Additional Theming Options

Find out what additional options are available for theming Ionic applications.

Other Ionic theming options

Ionic also provides developers with the ability to modify theme variables that are used across multiple components.

These theme variables can be grouped under the following categories:

  • Application Colors: Used in multiple places throughout an Ionic project, like tab bar colors, border colors, backdrop color, and so on
  • Stepped Colors: Uses color steps (subtle variations in change from one color to another color) to provide styling variations in UI appearance. These are used only with the--ion-text-color and --ion-background-color variables
  • Dark mode: Implement a custom dark color theme on an app-wide basis

Additionally, global variables are able to be used to change application-wide settings such as paddings and margins.

Styling Ionic with CSS shadow parts

The shadow DOM is a component-local DOM (meaning it is separate and hidden from the regular DOM) that encapsulates specific markup and styles to only that component.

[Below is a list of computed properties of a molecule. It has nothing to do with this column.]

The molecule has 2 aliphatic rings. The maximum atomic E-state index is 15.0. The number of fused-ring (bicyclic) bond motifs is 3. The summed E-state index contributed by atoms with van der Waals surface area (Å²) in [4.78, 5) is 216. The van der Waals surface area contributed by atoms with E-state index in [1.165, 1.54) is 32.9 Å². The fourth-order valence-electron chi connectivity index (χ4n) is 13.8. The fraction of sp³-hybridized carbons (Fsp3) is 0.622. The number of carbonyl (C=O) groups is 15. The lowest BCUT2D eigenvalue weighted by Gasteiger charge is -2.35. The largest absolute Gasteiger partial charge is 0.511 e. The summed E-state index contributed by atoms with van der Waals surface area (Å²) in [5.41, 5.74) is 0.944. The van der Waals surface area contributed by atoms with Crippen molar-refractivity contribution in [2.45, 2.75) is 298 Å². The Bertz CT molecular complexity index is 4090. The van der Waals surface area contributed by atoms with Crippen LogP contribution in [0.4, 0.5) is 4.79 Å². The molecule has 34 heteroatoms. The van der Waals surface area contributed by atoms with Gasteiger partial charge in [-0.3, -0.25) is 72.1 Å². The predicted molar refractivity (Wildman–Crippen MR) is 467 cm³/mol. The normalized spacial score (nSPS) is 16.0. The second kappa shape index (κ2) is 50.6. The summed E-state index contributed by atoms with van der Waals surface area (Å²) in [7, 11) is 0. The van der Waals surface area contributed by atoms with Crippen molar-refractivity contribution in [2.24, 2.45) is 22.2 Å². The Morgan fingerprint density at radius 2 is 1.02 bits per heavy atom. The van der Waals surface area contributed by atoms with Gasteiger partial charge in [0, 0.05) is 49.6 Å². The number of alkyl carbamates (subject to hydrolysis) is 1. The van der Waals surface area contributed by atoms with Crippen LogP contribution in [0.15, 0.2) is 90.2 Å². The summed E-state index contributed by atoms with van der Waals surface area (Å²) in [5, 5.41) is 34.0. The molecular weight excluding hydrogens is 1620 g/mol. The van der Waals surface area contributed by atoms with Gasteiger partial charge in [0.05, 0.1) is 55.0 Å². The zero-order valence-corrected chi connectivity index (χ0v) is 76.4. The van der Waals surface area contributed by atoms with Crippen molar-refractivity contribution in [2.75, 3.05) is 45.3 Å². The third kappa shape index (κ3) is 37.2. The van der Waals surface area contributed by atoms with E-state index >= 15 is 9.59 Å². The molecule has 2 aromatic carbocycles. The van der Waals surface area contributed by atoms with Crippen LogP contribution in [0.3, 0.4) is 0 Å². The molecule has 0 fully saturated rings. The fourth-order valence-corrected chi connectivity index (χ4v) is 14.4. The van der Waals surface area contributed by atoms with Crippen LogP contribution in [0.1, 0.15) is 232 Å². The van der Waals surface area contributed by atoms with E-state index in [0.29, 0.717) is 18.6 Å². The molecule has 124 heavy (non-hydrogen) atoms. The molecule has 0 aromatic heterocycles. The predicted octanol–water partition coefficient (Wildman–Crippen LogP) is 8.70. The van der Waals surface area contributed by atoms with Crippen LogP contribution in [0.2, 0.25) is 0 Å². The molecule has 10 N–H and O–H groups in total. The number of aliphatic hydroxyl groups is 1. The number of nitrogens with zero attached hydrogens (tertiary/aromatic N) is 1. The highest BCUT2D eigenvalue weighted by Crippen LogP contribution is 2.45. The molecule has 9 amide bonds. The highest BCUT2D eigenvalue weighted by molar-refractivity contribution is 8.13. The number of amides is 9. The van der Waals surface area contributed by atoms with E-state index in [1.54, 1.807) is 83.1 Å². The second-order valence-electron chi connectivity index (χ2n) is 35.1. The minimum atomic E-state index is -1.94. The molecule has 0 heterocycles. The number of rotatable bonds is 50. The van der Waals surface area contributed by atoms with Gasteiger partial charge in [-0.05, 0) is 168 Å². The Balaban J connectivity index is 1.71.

This provides several benefits for developers, including:

  • Structure: Allows developers to structure their apps in distinct chunks rather than one large DOM structure, like a page
  • Isolated DOM: Regular DOM queries (for example, document.querySelector()) won’t be able to access nodes within the shadow DOM used by the web component
  • Scoped CSS: Styles scoped inside the shadow DOM of a web component do not “leak out” and styles outside of the shadow DOM do not “bleed in”
  • Simplified CSS: No naming conflicts (as styles will only affect the markup inside the web component), simpler selectors, and use of more generic naming conventions for classes and IDs
  • Composition: Create declarative markup for our component (for example to name the function of a component or identify its purpose – <drop-down-menu>, <scrollbar>, and so on)

Web components that follow the shadow DOM specification can allow developers to use CSS shadow parts to modify CSS properties on a shadow DOM Element from outside of that shadow DOM.

This is only possible if the shadow DOM element is exposed via a part attribute that developers can then access using the ::part() CSS pseudo-selector.

Within the documentation for Ionic components, simply look for the “CSS Shadow Parts” section to see which values exist for the part attribute for that component. For example, the ion-select component has the following CSS shadow parts.

In the case of the ion-select component, we might use CSS shadow parts to target the placeholder part like so:

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